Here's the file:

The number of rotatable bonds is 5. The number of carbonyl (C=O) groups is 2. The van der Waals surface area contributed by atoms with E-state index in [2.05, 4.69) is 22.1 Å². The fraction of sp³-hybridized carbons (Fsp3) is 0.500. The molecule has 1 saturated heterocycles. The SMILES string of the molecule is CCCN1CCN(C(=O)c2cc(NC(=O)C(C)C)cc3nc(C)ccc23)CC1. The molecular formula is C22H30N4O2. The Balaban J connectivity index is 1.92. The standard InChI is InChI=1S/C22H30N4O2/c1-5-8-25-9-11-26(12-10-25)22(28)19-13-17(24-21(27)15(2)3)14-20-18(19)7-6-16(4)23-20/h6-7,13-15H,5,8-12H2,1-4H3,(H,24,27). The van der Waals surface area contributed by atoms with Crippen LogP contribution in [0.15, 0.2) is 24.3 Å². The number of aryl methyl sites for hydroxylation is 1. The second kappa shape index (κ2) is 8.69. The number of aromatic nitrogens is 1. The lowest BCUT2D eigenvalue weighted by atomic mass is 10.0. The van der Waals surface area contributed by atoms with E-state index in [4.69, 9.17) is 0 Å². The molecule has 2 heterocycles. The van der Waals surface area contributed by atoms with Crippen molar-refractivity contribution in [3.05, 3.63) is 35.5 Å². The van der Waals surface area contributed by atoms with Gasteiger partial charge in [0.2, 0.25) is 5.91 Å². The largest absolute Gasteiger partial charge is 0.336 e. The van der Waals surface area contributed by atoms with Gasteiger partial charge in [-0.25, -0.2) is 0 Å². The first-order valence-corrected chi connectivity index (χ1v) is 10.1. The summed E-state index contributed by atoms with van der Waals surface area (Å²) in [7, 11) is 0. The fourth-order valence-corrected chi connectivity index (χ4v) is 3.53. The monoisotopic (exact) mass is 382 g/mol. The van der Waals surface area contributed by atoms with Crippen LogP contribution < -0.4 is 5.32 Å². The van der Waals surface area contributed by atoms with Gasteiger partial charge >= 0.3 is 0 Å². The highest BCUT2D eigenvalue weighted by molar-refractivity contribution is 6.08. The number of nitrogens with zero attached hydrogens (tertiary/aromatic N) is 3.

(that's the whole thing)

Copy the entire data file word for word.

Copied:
The number of rotatable bonds is 5. The number of carbonyl (C=O) groups is 2. The van der Waals surface area contributed by atoms with E-state index in [2.05, 4.69) is 22.1 Å². The fraction of sp³-hybridized carbons (Fsp3) is 0.500. The molecule has 1 saturated heterocycles. The SMILES string of the molecule is CCCN1CCN(C(=O)c2cc(NC(=O)C(C)C)cc3nc(C)ccc23)CC1. The molecular formula is C22H30N4O2. The Balaban J connectivity index is 1.92. The standard InChI is InChI=1S/C22H30N4O2/c1-5-8-25-9-11-26(12-10-25)22(28)19-13-17(24-21(27)15(2)3)14-20-18(19)7-6-16(4)23-20/h6-7,13-15H,5,8-12H2,1-4H3,(H,24,27). The van der Waals surface area contributed by atoms with Crippen LogP contribution in [0.15, 0.2) is 24.3 Å². The number of aryl methyl sites for hydroxylation is 1. The second kappa shape index (κ2) is 8.69. The number of aromatic nitrogens is 1. The lowest BCUT2D eigenvalue weighted by atomic mass is 10.0. The van der Waals surface area contributed by atoms with E-state index in [4.69, 9.17) is 0 Å². The molecule has 2 heterocycles. The van der Waals surface area contributed by atoms with Crippen molar-refractivity contribution in [3.05, 3.63) is 35.5 Å². The van der Waals surface area contributed by atoms with Gasteiger partial charge in [0.2, 0.25) is 5.91 Å². The largest absolute Gasteiger partial charge is 0.336 e. The van der Waals surface area contributed by atoms with Gasteiger partial charge in [-0.25, -0.2) is 0 Å². The first-order valence-corrected chi connectivity index (χ1v) is 10.1. The summed E-state index contributed by atoms with van der Waals surface area (Å²) in [7, 11) is 0. The fourth-order valence-corrected chi connectivity index (χ4v) is 3.53. The monoisotopic (exact) mass is 382 g/mol. The van der Waals surface area contributed by atoms with Crippen LogP contribution < -0.4 is 5.32 Å². The van der Waals surface area contributed by atoms with Gasteiger partial charge >= 0.3 is 0 Å². The highest BCUT2D eigenvalue weighted by molar-refractivity contribution is 6.08. The number of nitrogens with zero attached hydrogens (tertiary/aromatic N) is 3.